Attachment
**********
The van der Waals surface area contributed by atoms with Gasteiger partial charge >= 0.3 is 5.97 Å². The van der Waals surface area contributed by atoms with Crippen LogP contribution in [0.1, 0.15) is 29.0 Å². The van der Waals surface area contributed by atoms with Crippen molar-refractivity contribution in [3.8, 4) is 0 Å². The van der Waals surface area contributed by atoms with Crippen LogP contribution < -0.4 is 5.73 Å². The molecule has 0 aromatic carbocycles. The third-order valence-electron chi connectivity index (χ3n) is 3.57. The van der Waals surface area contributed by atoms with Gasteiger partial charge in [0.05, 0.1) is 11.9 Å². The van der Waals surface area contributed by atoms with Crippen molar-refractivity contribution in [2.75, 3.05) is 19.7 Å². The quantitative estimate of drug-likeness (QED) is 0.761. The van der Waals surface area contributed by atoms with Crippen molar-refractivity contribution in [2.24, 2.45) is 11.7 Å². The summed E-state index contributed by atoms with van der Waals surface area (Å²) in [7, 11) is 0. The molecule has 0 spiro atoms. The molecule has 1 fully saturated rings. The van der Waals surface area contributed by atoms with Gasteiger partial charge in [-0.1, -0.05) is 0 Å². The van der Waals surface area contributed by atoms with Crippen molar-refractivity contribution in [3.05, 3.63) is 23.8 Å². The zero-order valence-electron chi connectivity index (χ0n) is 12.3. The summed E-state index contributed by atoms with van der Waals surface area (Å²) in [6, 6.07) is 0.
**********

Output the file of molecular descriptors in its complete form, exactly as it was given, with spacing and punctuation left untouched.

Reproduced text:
The van der Waals surface area contributed by atoms with Gasteiger partial charge >= 0.3 is 5.97 Å². The van der Waals surface area contributed by atoms with Crippen LogP contribution in [0.1, 0.15) is 29.0 Å². The van der Waals surface area contributed by atoms with Crippen molar-refractivity contribution in [3.8, 4) is 0 Å². The van der Waals surface area contributed by atoms with Crippen LogP contribution < -0.4 is 5.73 Å². The molecule has 0 aromatic carbocycles. The third-order valence-electron chi connectivity index (χ3n) is 3.57. The van der Waals surface area contributed by atoms with Gasteiger partial charge in [0.05, 0.1) is 11.9 Å². The van der Waals surface area contributed by atoms with Crippen molar-refractivity contribution in [2.75, 3.05) is 19.7 Å². The quantitative estimate of drug-likeness (QED) is 0.761. The van der Waals surface area contributed by atoms with Crippen molar-refractivity contribution in [2.24, 2.45) is 11.7 Å². The summed E-state index contributed by atoms with van der Waals surface area (Å²) in [7, 11) is 0. The molecule has 0 spiro atoms. The molecule has 1 fully saturated rings. The van der Waals surface area contributed by atoms with Gasteiger partial charge in [-0.1, -0.05) is 0 Å². The van der Waals surface area contributed by atoms with Crippen molar-refractivity contribution in [3.05, 3.63) is 23.8 Å². The zero-order valence-electron chi connectivity index (χ0n) is 12.3. The summed E-state index contributed by atoms with van der Waals surface area (Å²) in [6, 6.07) is 0.